We last caught up with Millyz in September 2017. At the time, his rise to stratospheric heights in hip-hop seemed imminent, with high-profile TV and radio appearances under his belt, a couple nascent anthems bubbling online, and enough rhymes to last through whatever trials he might face.
Two years later, the Cambridge native has come to inhabit a unique space in contemporary urban music. Millyz can crack raps worthy of any trap with the fiercest young gunners, and he’s also earned the respect of frequent iconic veteran collaborators like Jadakiss. On both sides of the game, his reputation is in steady incline.
With a nonstop stream of videos, new tracks, and freestyles coming from Millyz, in the lead-up to his Friday bash at Brighton Music Hall, I tossed a couple of quick questions at the Cambridge artist whose next homecoming show may very well be at the House of Blues.
Where are you at these days?
I live in New York, but I’m in Boston now. I’m back and forth.
You wrote on an Insta post not long ago, “Shit just be different now.” Please elaborate.
I think that came from just being out in Medellin [Colombia]. I’ve been there a few times, and now I was there shooting a video around beautiful girls. I caught the flight the night before. I got the call to shoot the video, we made it happen, and shit just be different now.
What’s it like for a hip-hop artist in your position? What do people not realize?
No days off, just showing up every day and starting to understand it’s more than just rapping that comes with this. It’s masterminding everything you have going on—marketing, understanding branding. And just showing up to work every day. It’s a weird job, but there’s no sleeping in. You have to rise and grind every day. That’s what made it tip since like 2016. Even though I have been grinding for ever, the BET cipher in 2016 really made it tip. I’ve been able to take my dream and bring it to fruition slowly but surely every day.
Rappers always talk about their teams. What does that mean for you? How does the Millyz machine work?
I moved to New York and got with Set Free, who is a cultural dude who is very influential. He taught me a lot as far as the business and everything. Over the past year, I also had a friend come out of jail. The whole time [he was away], we were talking about what we were gonna do, and since he got out he’s been helping me on the day to day management side, which really helps. He’s there for everything I need. And another homey is going to run all the merch. It’s pretty much the same team, but now I need to take people on the road.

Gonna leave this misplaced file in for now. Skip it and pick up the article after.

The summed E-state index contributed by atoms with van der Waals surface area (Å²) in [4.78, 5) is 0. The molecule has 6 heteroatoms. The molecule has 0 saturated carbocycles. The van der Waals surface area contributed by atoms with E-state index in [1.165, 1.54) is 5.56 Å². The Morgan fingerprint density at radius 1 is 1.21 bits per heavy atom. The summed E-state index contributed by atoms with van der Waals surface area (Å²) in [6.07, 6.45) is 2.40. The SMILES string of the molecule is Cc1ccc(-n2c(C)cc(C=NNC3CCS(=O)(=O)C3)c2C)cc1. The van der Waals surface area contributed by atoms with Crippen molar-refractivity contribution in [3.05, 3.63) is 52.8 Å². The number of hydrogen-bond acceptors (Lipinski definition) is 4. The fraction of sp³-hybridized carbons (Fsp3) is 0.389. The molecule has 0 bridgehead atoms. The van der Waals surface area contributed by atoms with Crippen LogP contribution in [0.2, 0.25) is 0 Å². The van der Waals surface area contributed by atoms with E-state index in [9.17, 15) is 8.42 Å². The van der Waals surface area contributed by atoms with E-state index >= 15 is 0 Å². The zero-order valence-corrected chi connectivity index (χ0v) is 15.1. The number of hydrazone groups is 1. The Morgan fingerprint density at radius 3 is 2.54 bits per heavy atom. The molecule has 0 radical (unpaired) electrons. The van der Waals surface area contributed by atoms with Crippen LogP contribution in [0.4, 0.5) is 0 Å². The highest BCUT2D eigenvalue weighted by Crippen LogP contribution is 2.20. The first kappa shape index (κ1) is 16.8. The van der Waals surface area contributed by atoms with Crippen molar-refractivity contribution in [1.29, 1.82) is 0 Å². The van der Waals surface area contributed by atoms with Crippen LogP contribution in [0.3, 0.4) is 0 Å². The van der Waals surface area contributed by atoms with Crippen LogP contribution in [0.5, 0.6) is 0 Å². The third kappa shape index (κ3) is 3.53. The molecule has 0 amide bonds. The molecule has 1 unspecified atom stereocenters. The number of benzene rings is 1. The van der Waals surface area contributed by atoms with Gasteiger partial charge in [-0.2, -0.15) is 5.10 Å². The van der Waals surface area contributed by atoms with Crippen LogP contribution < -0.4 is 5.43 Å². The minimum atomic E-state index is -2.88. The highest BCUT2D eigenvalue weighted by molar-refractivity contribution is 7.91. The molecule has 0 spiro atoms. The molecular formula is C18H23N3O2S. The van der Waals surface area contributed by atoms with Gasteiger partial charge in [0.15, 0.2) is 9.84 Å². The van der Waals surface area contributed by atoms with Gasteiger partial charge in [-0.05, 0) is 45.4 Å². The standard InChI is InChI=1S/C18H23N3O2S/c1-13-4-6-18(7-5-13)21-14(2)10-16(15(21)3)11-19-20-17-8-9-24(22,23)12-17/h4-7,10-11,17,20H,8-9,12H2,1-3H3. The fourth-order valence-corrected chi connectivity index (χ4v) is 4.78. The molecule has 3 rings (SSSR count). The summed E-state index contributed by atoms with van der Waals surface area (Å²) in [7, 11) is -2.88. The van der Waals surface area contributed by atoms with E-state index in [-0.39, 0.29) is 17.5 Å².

How do you decide how to best spend your time? What’s no longer worth it for you to waste precious hours on any longer? And what’s next for you?
I always want to stay in the studio, but that’s one of the most terrifying things for an artist in my position, when you don’t know what’s coming next. Someone asked the other day if I ever thought of quitting, and I was like, Maybe a couple of times, for a brief moment. What seems so easy is to have the nine-to-five and the security, and a paycheck. Just the structure. I think that’s something that I never know. Until you’re booked around the year, it’s tough to know what’s coming next, so I just always try to keep the content coming. But on the day to day I don’t hang out. It’s crazy to me if someone’s even like, “Yo, let’s get a drink.” Someone can come to the club where I’m getting paid and we can kick it, but I don’t just hang out. That might be a detriment to certain relationships, but I feel like the older I get, every moment is more precious.
Rappers from the Boston area love to complain about the lack of local support that they get. But you seem to have locked down a pretty solid fan base around here, including with the college set. What’s your analysis on how good it is to come up through Mass channels?
A lot has shifted with the internet. There’s still a national stigma that holds us back, but it’s way easier to break through now. People support what’s hot on the internet. I been had support out here, but if I go up on [Sway’s Universe on SiriusXM], and it goes viral, what are people in Boston going to do, not support it? If it’s hot on the internet, people will support it here. In New York now I’m starting to get recognized a lot, but I feel a huge difference when I come back to Boston—I really get recognized everywhere I go, and it’s all love.
A Queens, NY native who came to New England in 2004 to earn his MA in journalism at Boston University, Chris Faraone is the editor and co-publisher of DigBoston and a co-founder of the Boston Institute for Nonprofit Journalism. He has published several books including 99 Nights with the 99 Percent, and has written liner notes for hip-hop gods including Cypress Hill, Pete Rock, Nas, and various members of the Wu-Tang Clan.